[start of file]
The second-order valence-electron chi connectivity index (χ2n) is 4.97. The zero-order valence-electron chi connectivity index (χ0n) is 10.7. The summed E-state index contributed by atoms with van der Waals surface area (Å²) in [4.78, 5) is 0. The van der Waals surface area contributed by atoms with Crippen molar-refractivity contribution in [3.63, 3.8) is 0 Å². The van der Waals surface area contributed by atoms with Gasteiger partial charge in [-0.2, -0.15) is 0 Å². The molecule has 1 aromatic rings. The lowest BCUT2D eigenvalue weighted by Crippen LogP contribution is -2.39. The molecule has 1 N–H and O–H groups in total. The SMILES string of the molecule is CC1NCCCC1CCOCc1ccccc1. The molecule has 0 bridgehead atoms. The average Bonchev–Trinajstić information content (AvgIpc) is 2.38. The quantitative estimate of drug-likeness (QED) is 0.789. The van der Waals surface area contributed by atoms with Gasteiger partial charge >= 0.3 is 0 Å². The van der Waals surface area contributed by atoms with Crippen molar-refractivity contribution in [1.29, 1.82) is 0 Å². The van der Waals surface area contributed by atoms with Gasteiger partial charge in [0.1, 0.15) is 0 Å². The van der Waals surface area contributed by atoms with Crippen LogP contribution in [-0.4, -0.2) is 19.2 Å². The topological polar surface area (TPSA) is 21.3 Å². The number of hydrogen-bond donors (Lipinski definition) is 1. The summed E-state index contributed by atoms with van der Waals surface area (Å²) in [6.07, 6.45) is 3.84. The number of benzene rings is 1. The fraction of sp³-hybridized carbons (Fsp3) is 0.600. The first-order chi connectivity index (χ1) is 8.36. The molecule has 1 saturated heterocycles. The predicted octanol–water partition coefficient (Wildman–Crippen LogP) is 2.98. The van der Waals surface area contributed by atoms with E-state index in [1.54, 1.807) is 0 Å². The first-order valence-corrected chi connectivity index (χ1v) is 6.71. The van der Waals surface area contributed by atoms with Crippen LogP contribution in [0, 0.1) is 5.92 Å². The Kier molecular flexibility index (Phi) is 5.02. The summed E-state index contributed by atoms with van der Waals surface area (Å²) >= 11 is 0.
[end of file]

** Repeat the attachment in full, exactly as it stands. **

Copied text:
The second-order valence-electron chi connectivity index (χ2n) is 4.97. The zero-order valence-electron chi connectivity index (χ0n) is 10.7. The summed E-state index contributed by atoms with van der Waals surface area (Å²) in [4.78, 5) is 0. The van der Waals surface area contributed by atoms with Crippen molar-refractivity contribution in [3.63, 3.8) is 0 Å². The van der Waals surface area contributed by atoms with Gasteiger partial charge in [-0.2, -0.15) is 0 Å². The molecule has 1 aromatic rings. The lowest BCUT2D eigenvalue weighted by Crippen LogP contribution is -2.39. The molecule has 1 N–H and O–H groups in total. The SMILES string of the molecule is CC1NCCCC1CCOCc1ccccc1. The molecule has 0 bridgehead atoms. The average Bonchev–Trinajstić information content (AvgIpc) is 2.38. The quantitative estimate of drug-likeness (QED) is 0.789. The van der Waals surface area contributed by atoms with Gasteiger partial charge >= 0.3 is 0 Å². The van der Waals surface area contributed by atoms with Crippen molar-refractivity contribution in [1.29, 1.82) is 0 Å². The van der Waals surface area contributed by atoms with Gasteiger partial charge in [0.1, 0.15) is 0 Å². The van der Waals surface area contributed by atoms with Crippen LogP contribution in [-0.4, -0.2) is 19.2 Å². The topological polar surface area (TPSA) is 21.3 Å². The number of hydrogen-bond donors (Lipinski definition) is 1. The summed E-state index contributed by atoms with van der Waals surface area (Å²) in [6.07, 6.45) is 3.84. The number of benzene rings is 1. The fraction of sp³-hybridized carbons (Fsp3) is 0.600. The first-order chi connectivity index (χ1) is 8.36. The molecule has 1 saturated heterocycles. The predicted octanol–water partition coefficient (Wildman–Crippen LogP) is 2.98. The van der Waals surface area contributed by atoms with E-state index in [1.54, 1.807) is 0 Å². The first-order valence-corrected chi connectivity index (χ1v) is 6.71. The van der Waals surface area contributed by atoms with Crippen LogP contribution in [0, 0.1) is 5.92 Å². The Kier molecular flexibility index (Phi) is 5.02. The summed E-state index contributed by atoms with van der Waals surface area (Å²) >= 11 is 0.